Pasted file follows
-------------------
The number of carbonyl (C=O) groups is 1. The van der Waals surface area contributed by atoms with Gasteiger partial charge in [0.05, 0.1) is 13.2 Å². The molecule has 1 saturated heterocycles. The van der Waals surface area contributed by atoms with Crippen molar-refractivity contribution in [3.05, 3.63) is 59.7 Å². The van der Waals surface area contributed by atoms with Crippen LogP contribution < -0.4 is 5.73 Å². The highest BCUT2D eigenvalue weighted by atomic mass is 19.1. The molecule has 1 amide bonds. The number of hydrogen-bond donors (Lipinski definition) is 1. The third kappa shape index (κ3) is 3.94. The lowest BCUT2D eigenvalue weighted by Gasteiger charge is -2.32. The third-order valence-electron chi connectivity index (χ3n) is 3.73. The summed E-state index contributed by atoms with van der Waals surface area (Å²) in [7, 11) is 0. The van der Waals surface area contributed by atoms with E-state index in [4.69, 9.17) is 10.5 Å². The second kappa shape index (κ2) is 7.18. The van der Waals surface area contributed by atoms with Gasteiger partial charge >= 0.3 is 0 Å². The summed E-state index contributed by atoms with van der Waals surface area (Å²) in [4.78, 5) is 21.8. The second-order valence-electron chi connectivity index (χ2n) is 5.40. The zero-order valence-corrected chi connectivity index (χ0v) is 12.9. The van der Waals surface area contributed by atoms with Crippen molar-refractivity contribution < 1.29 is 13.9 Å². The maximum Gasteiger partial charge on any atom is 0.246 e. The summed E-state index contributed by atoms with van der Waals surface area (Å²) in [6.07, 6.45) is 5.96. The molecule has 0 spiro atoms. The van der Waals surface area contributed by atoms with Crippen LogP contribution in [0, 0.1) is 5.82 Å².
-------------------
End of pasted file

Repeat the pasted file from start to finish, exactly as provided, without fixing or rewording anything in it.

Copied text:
The number of carbonyl (C=O) groups is 1. The van der Waals surface area contributed by atoms with Gasteiger partial charge in [0.05, 0.1) is 13.2 Å². The molecule has 1 saturated heterocycles. The van der Waals surface area contributed by atoms with Crippen molar-refractivity contribution in [3.05, 3.63) is 59.7 Å². The van der Waals surface area contributed by atoms with Crippen LogP contribution < -0.4 is 5.73 Å². The highest BCUT2D eigenvalue weighted by atomic mass is 19.1. The molecule has 1 amide bonds. The number of hydrogen-bond donors (Lipinski definition) is 1. The third kappa shape index (κ3) is 3.94. The lowest BCUT2D eigenvalue weighted by Gasteiger charge is -2.32. The third-order valence-electron chi connectivity index (χ3n) is 3.73. The summed E-state index contributed by atoms with van der Waals surface area (Å²) in [7, 11) is 0. The van der Waals surface area contributed by atoms with E-state index in [4.69, 9.17) is 10.5 Å². The second kappa shape index (κ2) is 7.18. The van der Waals surface area contributed by atoms with Gasteiger partial charge >= 0.3 is 0 Å². The summed E-state index contributed by atoms with van der Waals surface area (Å²) in [4.78, 5) is 21.8. The second-order valence-electron chi connectivity index (χ2n) is 5.40. The zero-order valence-corrected chi connectivity index (χ0v) is 12.9. The van der Waals surface area contributed by atoms with Crippen molar-refractivity contribution < 1.29 is 13.9 Å². The maximum Gasteiger partial charge on any atom is 0.246 e. The summed E-state index contributed by atoms with van der Waals surface area (Å²) in [6.07, 6.45) is 5.96. The molecule has 0 spiro atoms. The van der Waals surface area contributed by atoms with Crippen LogP contribution in [0, 0.1) is 5.82 Å².